United States District Court, D. Rhode Island
MEMORANDUM AND ORDER
William E. Smith Chief Judge.
Cody-Allen Zab has filed a Petition under 28 U.S.C. §
2254 for Writ of Habeas Corpus by a Person in State Custody
(ECF No. 1). The State of Rhode Island has moved to dismiss
the Petition (ECF No. 6) as time-barred. The Court has
determined that no hearing is necessary. For the reasons that
follow, the Motion To Dismiss is GRANTED and the Petition is
Background and Travel
April 9, 2008, Zab pleaded guilty to one count of first
degree murder, one count of first degree arson, and one count
of fourth degree arson. He was sentenced that day to life in
prison, with parole, for the murder charge and a concurrent
term of three years probation for the fourth degree arson
count. The first degree arson charge was merged with the
murder charge for sentencing purposes. Zab did not appeal.
August 29, 2013, Zab filed a petition for postconviction
relief, alleging that he had received ineffective assistance
of counsel, in the trial court. The petition was denied,
after a hearing, on October 28, 2015. Zab filed a petition
for writ of certiorari in the Rhode Island Supreme Court,
which denied the petition on November 25, 2016.
February 7, 2018,  Zab filed the instant Petition (ECF No. 1)
pursuant to 28 U.S.C. § 2254 in this Court. The State on
March 12, 2018, filed a Motion To Dismiss (ECF No. 6) the
Petition. Zab filed a Response in Opposition (ECF No. 10)
(“Opposition”) on March 20, 2018. On April 2,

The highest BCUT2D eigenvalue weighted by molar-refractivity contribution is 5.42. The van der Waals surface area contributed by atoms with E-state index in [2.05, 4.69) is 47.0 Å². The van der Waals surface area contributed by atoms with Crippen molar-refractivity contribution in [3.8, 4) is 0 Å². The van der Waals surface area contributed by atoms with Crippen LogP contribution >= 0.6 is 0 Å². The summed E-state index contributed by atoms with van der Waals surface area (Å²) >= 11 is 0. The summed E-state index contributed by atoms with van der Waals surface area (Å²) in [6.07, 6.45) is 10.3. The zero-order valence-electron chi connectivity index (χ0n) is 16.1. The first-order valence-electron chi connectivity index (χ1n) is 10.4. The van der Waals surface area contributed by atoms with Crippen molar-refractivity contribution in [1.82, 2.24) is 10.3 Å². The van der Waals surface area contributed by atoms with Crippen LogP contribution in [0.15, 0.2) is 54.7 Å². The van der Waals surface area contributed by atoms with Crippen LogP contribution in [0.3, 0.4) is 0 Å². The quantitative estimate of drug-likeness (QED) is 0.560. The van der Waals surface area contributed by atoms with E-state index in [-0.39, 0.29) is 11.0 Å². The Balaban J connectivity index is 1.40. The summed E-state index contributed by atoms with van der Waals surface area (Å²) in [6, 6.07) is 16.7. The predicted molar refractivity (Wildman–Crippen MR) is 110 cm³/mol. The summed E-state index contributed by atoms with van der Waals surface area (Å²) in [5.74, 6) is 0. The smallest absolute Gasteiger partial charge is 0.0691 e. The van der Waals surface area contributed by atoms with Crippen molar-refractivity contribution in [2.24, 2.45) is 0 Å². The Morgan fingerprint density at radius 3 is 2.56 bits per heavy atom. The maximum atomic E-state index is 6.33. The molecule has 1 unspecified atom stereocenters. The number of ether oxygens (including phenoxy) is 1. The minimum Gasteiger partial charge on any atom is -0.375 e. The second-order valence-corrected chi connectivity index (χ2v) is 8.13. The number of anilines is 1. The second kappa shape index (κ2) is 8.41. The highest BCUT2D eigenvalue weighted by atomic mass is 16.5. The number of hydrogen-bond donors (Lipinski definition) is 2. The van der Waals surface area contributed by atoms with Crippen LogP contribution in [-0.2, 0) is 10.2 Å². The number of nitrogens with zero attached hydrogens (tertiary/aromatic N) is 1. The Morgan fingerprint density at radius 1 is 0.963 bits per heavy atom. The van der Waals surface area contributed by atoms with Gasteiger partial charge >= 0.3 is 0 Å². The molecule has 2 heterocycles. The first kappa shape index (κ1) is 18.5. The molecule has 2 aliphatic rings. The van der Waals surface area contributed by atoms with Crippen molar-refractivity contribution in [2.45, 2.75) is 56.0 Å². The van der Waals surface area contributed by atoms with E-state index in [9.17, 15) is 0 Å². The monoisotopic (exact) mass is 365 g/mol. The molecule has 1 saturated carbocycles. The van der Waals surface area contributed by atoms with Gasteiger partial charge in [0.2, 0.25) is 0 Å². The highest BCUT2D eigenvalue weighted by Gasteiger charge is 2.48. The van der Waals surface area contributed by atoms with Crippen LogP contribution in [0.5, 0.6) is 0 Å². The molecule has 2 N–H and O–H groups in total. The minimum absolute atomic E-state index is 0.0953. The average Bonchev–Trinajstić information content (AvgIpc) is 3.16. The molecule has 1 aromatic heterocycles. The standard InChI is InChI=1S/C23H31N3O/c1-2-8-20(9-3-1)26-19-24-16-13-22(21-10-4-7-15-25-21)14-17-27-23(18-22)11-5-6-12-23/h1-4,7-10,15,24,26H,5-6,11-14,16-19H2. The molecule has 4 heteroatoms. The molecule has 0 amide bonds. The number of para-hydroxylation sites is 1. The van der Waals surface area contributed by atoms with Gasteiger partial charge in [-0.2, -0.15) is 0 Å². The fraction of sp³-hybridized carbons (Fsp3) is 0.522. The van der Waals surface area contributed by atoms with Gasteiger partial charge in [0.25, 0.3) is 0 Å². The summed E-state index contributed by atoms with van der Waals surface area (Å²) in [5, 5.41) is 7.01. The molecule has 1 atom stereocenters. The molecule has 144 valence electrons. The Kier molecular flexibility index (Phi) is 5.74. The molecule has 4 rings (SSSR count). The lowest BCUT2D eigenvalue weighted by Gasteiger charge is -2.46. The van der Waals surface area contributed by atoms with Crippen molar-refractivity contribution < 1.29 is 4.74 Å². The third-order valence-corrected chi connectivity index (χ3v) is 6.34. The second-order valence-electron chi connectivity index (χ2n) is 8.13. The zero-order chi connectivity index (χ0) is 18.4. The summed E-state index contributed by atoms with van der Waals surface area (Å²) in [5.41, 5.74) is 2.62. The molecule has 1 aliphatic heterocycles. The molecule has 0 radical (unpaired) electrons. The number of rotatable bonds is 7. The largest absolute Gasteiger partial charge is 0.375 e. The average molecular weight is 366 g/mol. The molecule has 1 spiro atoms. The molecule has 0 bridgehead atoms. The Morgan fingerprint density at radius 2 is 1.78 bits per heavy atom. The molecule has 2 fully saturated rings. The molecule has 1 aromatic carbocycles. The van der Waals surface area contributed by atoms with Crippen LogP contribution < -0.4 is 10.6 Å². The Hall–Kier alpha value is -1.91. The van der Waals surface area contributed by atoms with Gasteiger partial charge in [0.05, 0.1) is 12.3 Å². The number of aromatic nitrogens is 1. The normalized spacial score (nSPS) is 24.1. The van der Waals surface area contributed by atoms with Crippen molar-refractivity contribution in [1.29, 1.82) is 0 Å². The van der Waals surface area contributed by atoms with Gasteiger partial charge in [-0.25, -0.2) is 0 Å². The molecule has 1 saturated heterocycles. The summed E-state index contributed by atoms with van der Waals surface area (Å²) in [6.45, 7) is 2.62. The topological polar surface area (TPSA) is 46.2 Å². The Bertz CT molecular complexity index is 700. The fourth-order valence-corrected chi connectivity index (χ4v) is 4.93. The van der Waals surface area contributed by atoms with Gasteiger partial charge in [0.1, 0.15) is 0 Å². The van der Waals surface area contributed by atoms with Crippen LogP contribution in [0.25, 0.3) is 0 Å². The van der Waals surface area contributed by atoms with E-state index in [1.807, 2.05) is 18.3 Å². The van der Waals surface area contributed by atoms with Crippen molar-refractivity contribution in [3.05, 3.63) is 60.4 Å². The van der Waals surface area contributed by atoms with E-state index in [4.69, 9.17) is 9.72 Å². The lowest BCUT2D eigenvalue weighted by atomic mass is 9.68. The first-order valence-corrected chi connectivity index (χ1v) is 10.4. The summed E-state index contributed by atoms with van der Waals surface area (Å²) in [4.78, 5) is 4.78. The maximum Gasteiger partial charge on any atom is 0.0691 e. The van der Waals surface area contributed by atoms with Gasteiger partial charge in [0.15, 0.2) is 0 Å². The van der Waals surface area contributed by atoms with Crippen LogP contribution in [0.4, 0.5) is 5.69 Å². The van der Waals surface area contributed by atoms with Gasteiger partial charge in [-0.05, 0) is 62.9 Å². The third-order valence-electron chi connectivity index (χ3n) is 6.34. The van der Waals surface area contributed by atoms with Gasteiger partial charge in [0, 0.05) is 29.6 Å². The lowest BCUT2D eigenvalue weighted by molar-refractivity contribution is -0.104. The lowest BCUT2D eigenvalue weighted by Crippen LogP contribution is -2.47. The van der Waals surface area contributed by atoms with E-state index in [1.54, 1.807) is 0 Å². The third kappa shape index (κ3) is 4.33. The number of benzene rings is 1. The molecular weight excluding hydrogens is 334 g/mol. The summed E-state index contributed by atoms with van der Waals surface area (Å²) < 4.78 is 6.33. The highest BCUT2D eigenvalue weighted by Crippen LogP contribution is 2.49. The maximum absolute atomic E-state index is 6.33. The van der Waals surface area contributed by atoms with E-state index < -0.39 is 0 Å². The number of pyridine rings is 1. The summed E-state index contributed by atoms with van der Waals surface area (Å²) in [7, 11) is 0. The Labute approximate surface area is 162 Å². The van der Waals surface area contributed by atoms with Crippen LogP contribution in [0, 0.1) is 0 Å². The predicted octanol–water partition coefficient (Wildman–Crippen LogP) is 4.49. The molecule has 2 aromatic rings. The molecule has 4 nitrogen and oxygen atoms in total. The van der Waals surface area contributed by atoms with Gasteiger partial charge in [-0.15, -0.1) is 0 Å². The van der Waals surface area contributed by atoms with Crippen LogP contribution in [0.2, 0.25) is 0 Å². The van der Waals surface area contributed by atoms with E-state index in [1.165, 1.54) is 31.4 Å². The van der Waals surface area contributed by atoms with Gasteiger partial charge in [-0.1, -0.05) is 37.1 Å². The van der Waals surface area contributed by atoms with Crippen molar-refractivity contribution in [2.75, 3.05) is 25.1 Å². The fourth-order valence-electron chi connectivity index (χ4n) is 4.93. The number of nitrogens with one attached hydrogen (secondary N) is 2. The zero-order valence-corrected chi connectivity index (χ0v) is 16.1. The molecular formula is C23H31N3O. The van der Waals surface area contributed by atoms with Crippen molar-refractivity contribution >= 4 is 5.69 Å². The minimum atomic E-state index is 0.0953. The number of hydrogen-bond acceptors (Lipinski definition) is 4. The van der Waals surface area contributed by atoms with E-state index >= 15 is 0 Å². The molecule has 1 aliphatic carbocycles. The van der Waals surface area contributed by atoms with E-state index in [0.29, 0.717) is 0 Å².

2018, the State filed a Reply Memorandum to Zab's
Opposition (ECF No. 12) (“Reply”), to which Zab
filed a second response (ECF No. 16)
(“Sur-reply”) on April 6, 2018.
this period, Zab filed several additional motions: a Motion
To Appoint Counsel (ECF No. 2), which was denied by
Memorandum and Order (ECF No. 5) issued on March 9, 2018; a
second Motion To Appoint Counsel (ECF No. 9); a Motion To
Furnish (ECF No. 11) all documents relevant to the state
postconviction proceedings; and a Motion To Proceed (ECF No.
13). The last three motions remain pending.
2254 provides that a district court “shall entertain an
application for a writ of habeas corpus on behalf of a person
in custody pursuant to the judgment of a State court only on
the ground that he is in custody in violation of the
Constitution or laws or treaties of the United States.”
28 U.S.C. § 2254(a); see also Estelle v.
McGuire, 502 U.S. 62, 68 (1991) (“In conducting
habeas review, a federal court is limited to deciding whether
a conviction violated the Constitution, laws, or treaties of
the United States.”).
to the Antiterrorism and Effective Death Penalty Act
(“AEDPA”), however, a one-year statute of
limitations applies to habeas petitions by persons convicted
in state court. See 28 U.S.C. § 2244(d)(1).
Section 2241(d)(1) provides:
(d) (1) A 1-year period of limitation shall apply to an
application for a writ of habeas corpus by a person in
custody pursuant to the judgment of a State court. The
limitation period shall run from the latest of--
(A) the date on which the judgment became final by the
conclusion of direct review or the expiration of the time for
seeking such review;
(B) the date on which the impediment to filing an application
created by State action in violation of the Constitution or
laws of the United States is removed, if the applicant was
prevented from filing by such State action;
(C) the date on which the constitutional right asserted was
initially recognized by the Supreme Court, if the right has
been newly recognized by the Supreme Court and made